It’s better to light a candle than to curse the dark
In the eyes of the youth, there are question marks
Mindless violence, well let me try to paint it.
Here’s the 5 steps in hopes to explain it:
1, It’s me and my Nation against the World
2, Then me and my Clan against the Nation
3, Then me and my Fam against the Clan
4, Then me and my Brother, we no hesitation
Go against the Fam until they cave in
5, Now who’s left in this deadly equation?
That’s right, it’s me against my Brother
Then we point a Kalashnikov
And kill one another.
When I get older, I will be stronger
They’ll call me freedom, just like a Wavin’ Flag
Until the lion learns to speak, the tales of hunting will be weak.
I’m not about trying to get and get and get. I feel good when I get, but I kind of feel better when I give.
And any man who knows a thing, knows he knows not a damn, damn thing at all.
The people of Somalia just do not have a voice. They are to me the most forgotten people in the world.
My life owes me. Like an overdose, I’m slowly
Drifting into the arms of trouble, then trouble holds me
To reach your goal authentically is probably, in the end, going to mean much more to you than having reached it in a false way.
You have to let the world speak to you and then you speak, you know, so I’m in that moment now where I’m finding the world’s voice.
I faced quite a few challenging times, and in front of those, I was more positive than some people not facing those conditions. I’m actually of the belief now that it is that struggle that offers you that open-hearted hope.
It’s not longer ‘Look what I can do, I can do it better then you.’ It’s just I am.
Somalis really are very musically sophisticated, and they’re about their own thing.
When I get older, I will be stronger
I learned to fire guns at the age of nine or so, but luckily was not out killing people. We zigzagged the streets to escape those trying to kill us. I guess it would have been a matter of time till I turned around with a gun myself, to go after those coming for us. But I was fortunate. The grenade incident was about an explosion which destroyed a section of my school, from a grenade that me and my cousin detonated by accident. We both lived to tell about it.
The pirates are serving a purpose right now. They come from regions which have been completely ignored, and Westerners have tried to destroy these regions by their constant plundering of resources and by the illegal dumping of nuclear waste. The pirates really began in order to discourage these actions – initially. And then the business became lucrative.
I’m writing from a place of – a center of authenticity, somewhere that only I know how to write from.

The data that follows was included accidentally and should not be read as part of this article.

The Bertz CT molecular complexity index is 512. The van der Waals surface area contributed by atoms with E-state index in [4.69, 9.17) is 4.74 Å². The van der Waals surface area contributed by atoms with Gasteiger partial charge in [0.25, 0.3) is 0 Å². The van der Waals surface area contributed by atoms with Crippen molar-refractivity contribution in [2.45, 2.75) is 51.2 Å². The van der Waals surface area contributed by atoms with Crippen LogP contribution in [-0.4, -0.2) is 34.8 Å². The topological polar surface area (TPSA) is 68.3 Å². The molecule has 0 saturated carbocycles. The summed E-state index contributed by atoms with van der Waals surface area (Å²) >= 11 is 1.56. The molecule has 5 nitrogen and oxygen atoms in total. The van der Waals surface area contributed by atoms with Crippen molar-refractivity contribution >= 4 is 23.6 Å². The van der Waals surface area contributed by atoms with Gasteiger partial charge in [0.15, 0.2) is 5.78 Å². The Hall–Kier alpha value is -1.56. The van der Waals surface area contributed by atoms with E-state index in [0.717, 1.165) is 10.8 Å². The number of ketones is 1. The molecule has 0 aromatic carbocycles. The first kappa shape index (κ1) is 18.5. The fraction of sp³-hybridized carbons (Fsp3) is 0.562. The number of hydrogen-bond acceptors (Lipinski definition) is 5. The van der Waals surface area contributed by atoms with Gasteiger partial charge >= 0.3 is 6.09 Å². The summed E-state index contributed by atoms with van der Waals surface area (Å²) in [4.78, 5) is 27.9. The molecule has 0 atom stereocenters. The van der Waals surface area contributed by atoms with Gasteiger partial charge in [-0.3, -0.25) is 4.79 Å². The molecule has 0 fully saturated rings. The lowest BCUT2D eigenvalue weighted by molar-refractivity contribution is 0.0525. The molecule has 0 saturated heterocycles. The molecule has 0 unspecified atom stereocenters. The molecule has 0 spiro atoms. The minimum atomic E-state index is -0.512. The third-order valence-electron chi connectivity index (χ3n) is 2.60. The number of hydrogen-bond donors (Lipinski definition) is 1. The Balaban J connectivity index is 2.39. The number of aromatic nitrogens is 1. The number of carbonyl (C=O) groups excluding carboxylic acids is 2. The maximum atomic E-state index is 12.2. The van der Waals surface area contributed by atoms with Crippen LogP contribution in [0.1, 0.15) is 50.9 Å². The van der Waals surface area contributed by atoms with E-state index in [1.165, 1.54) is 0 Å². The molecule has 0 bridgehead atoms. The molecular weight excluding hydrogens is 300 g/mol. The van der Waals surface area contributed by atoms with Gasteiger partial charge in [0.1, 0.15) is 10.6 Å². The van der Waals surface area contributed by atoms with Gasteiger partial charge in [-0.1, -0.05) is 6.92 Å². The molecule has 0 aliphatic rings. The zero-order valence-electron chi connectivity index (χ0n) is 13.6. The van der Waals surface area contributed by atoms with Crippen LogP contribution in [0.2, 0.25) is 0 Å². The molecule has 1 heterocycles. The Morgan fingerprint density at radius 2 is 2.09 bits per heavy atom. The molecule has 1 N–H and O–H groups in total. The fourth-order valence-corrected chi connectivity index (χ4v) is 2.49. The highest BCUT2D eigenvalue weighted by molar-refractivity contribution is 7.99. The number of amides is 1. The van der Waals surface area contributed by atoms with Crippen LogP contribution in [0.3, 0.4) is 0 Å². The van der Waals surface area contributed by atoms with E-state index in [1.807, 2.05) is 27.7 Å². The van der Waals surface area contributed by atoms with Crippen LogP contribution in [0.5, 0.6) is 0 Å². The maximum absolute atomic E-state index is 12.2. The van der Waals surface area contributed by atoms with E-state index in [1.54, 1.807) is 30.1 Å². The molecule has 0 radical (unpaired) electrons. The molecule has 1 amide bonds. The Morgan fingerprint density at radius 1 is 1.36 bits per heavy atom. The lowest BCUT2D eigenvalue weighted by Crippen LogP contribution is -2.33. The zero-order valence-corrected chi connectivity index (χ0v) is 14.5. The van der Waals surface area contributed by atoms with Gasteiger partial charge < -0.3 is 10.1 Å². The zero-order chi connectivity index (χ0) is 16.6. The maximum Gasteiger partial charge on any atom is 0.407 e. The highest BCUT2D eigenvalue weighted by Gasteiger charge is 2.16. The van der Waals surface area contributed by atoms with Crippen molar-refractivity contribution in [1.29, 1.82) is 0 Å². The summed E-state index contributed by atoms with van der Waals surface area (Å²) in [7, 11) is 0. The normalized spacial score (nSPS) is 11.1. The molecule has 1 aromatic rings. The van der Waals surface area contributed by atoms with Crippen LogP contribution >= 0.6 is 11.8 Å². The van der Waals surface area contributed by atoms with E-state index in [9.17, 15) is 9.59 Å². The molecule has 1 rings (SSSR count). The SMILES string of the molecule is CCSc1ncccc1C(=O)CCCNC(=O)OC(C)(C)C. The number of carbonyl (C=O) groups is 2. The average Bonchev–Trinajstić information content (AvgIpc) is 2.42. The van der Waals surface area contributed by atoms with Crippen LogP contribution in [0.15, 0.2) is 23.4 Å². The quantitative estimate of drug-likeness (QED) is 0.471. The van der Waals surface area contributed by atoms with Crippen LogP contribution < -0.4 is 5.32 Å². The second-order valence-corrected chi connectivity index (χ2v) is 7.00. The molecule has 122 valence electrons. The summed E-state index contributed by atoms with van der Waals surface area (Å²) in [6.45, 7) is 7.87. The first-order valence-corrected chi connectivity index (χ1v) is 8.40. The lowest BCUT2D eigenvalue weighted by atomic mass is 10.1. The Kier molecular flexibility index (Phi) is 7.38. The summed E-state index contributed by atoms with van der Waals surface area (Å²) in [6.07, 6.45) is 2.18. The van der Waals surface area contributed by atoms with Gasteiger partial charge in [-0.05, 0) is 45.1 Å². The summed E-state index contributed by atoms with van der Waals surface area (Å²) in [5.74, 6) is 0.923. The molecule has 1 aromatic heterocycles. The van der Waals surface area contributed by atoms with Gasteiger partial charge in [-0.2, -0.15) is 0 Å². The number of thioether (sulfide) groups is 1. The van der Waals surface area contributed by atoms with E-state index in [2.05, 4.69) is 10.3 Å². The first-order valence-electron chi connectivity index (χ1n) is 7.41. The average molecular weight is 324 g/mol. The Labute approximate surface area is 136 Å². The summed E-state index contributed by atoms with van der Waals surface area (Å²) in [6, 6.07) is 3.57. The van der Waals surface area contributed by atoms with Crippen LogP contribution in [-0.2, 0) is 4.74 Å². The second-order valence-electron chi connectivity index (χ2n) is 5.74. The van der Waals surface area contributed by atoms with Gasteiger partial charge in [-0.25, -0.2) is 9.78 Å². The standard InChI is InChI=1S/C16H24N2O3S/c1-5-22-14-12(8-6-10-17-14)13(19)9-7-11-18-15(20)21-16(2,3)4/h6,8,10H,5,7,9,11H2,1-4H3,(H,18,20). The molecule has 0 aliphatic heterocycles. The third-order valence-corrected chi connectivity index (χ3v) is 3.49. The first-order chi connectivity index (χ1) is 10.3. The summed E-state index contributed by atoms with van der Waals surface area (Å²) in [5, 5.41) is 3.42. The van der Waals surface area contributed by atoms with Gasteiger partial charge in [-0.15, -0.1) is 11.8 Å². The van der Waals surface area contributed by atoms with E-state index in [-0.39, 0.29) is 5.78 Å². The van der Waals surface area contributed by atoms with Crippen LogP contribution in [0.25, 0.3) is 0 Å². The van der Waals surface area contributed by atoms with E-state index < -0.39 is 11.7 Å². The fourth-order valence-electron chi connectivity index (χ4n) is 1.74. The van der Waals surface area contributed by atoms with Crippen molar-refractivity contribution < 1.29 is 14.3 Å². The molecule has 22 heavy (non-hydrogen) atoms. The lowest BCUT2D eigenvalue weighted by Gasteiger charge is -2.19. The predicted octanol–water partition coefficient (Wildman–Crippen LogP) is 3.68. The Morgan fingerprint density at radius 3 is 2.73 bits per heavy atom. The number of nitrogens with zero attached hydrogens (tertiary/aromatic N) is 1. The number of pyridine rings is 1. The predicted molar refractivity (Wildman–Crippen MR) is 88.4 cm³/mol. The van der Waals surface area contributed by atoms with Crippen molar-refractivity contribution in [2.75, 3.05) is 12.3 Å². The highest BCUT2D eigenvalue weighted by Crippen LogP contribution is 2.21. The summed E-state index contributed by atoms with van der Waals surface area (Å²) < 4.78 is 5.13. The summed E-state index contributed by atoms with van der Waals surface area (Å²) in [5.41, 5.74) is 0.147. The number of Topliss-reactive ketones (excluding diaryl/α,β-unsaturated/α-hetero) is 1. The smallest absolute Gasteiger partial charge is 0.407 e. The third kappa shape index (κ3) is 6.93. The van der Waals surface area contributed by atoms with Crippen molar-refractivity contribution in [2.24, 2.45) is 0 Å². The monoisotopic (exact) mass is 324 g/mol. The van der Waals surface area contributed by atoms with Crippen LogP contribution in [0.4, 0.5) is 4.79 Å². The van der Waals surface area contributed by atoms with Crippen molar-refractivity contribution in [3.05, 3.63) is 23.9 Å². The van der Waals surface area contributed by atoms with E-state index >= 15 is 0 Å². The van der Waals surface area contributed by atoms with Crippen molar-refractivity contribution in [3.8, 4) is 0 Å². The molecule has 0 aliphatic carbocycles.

I enjoy mediation. I think the artist’s position is often to mend the things we feel are broken. Whether that’s between two cultures or two thoughts. We’re always trying to reach, trying to expand something.
Hip-hop in Africa has been very often a duplication of an American experience, but in a context that’s totally alien to it.
It was interesting to find how dominating American vision is all over the world. I think there’s something to be said about the world’s mindset and its economics and all of that, and I think it affects the way we see ourselves and it affects music.
It is the very survival of the streets that makes children pick up guns in Somalia, not some older, wide-eyed rebel leader. My intimate experiences during these years are something which I have shared with people through my music but am very careful about how they are addressed.
I wasn’t making music consciously when I was younger. I was a musician, but that has its own stigmas. Anywhere on the planet, it’s one of the more undervalued positions.
I think it’s a mistake to work on success in career. I’ve worked on my passions obsessively. How can I say what I want to say more precisely than the last time I said it? Success is such an elusive concept. When you work for it, I think you get it in a way you might regret it.
In the time of war, everyone was basically trying to live and manage the best they could. But you also had another period which was not a hard time at all – it was just a beautiful time. I lived in both eras. I got to fully experience and appreciate both the tragedy of Somalia and the beauty of it.
I do think that some of my songs, like Take a Minute, are like the train between the two worlds. It starts out with the question of “how did Gandhi ever withstand the hunger strikes and all / he didn’t do it to gain power or money as I recall,” and its sweep reaches all the way to this part of the world. I think maybe I’m a translator, because I lived in both worlds and truly understand them. I understand the discontent that comes from not having. But I also understand the anxiety that comes from wealth and convenience.